What is your Parenting Style?
No one has all the answers when it comes to raising happy and healthy children.
However, research shows that certain approaches to parenting make a big difference. Even grandparents and non-traditional caregivers can benefit from a better understanding of their parenting style and how they communicate and connect with the children in their lives.
Please take the following quiz if you would like to explore your parenting style. When you finish, we will give you some feedback on what you are doing that benefits your child and some ideas on how to improve your approach to help them thrive in the world!
Please answer the following questions
Responsive parents accept the nature of their child and the changing environment. They tend to
be reasonable and nurturing towards their child. They set clear boundaries and expectations and
maintain clear and open communication. They value both positive and negative emotions and a
child’s expression of them. Through shared experience they work with their child to learn about
emotions and use problem-solving to address them.
Your dominant parenting style is “Firm”
Firm parents have high expectations of their children and tend to be less nurturing. They often see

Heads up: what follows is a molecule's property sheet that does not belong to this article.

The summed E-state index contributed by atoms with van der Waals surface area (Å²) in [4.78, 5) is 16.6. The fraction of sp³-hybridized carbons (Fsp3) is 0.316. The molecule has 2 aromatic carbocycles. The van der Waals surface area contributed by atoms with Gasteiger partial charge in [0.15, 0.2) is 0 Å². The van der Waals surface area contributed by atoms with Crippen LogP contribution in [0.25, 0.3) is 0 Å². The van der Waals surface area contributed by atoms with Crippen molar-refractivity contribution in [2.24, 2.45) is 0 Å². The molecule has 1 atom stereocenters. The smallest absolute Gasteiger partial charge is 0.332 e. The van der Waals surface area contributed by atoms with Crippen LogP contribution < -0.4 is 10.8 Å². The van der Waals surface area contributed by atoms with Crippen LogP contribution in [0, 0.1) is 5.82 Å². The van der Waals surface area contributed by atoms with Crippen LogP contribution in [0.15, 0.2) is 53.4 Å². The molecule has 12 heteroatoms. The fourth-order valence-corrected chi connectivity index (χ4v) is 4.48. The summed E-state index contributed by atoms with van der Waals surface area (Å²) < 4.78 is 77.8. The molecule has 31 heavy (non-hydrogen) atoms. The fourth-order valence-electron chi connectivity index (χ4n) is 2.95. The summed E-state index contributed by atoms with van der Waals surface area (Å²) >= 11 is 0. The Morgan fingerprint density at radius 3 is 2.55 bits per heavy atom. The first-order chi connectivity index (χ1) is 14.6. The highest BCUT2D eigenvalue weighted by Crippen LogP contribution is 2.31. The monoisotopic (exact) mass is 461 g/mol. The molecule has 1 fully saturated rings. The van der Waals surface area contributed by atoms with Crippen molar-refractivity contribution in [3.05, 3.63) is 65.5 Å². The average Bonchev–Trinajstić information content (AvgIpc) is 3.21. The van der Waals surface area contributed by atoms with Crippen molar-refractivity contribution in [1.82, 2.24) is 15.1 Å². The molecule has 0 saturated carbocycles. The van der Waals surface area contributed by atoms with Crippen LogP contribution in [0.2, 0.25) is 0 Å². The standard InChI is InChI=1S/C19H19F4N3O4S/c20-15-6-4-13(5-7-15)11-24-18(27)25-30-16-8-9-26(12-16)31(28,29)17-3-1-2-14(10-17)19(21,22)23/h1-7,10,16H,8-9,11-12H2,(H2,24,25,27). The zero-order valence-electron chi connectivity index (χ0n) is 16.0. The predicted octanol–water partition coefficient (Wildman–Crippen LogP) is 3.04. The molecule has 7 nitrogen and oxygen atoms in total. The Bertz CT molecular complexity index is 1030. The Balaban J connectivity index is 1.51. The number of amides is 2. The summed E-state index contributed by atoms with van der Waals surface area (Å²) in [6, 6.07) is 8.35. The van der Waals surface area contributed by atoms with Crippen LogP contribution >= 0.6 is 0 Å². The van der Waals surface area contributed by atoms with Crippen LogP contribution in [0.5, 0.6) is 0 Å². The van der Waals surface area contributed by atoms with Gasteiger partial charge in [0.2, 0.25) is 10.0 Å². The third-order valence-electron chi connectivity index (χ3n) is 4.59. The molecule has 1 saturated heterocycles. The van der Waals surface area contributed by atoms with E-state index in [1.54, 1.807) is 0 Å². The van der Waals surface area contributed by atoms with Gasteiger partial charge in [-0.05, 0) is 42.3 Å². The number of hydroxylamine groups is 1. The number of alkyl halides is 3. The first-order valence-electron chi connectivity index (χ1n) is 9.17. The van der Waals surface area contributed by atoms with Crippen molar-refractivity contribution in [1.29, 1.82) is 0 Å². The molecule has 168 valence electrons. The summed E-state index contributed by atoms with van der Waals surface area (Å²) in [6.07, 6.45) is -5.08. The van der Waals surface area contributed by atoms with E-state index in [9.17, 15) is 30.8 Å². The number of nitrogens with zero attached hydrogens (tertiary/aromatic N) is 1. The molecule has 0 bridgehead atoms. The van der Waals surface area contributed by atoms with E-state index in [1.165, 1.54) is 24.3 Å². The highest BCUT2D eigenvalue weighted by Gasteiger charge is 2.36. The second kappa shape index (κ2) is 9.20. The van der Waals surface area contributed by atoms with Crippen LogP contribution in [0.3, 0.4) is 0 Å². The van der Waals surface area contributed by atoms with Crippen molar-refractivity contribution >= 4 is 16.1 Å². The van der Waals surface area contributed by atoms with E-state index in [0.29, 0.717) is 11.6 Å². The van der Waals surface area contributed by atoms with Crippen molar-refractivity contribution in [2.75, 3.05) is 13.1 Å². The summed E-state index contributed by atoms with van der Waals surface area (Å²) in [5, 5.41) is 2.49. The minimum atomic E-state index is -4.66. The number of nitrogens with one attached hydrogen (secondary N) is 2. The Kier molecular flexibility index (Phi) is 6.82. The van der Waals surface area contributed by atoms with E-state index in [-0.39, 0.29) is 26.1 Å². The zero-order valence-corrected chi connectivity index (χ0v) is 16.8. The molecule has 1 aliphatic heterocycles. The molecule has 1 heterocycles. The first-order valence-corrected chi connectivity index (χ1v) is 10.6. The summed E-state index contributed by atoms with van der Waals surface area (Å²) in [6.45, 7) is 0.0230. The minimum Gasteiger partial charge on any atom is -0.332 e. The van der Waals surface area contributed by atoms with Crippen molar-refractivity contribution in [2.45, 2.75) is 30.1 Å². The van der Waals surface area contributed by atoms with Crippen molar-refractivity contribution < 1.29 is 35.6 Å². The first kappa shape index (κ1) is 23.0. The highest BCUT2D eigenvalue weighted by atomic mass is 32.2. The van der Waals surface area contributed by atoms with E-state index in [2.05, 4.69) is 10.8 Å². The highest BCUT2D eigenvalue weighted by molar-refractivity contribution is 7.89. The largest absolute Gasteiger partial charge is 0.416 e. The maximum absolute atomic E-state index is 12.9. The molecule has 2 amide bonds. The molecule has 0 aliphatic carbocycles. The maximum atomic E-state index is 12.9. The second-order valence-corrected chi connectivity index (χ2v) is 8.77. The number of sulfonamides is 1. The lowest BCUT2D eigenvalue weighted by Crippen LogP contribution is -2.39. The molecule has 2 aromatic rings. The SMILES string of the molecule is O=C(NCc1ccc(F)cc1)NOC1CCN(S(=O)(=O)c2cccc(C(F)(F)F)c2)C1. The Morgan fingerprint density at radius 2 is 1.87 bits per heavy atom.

negative emotions as being bad and expression of them as inappropriate behaviour. They will
however praise appropriate behaviour. They give orders and tend to reject ideas or opinions that
go against their views and authority. They set firm boundaries and tend to be less flexible to their
Your dominant parenting style is Easy-going
Easy-going parents tend to be very affectionate, indulge their children’s whims and requests and
oYen give in when challenged by their child. They have minimum control over what their children
does and set few or inconsistent boundaries. They are supportive of all their child’s emotions but
tend to eliminate any negative emotions by using distractions (e.g. bribery).
Free range parents tend to leave children to their own devices as a way to build their
independence. They do not set boundaries and do not feel the need to organise every aspect of
their child’s life. They accept that their child will express a full range of their emotions, but
sometimes lack the skills to help them identify and label their emotion and problem-solve through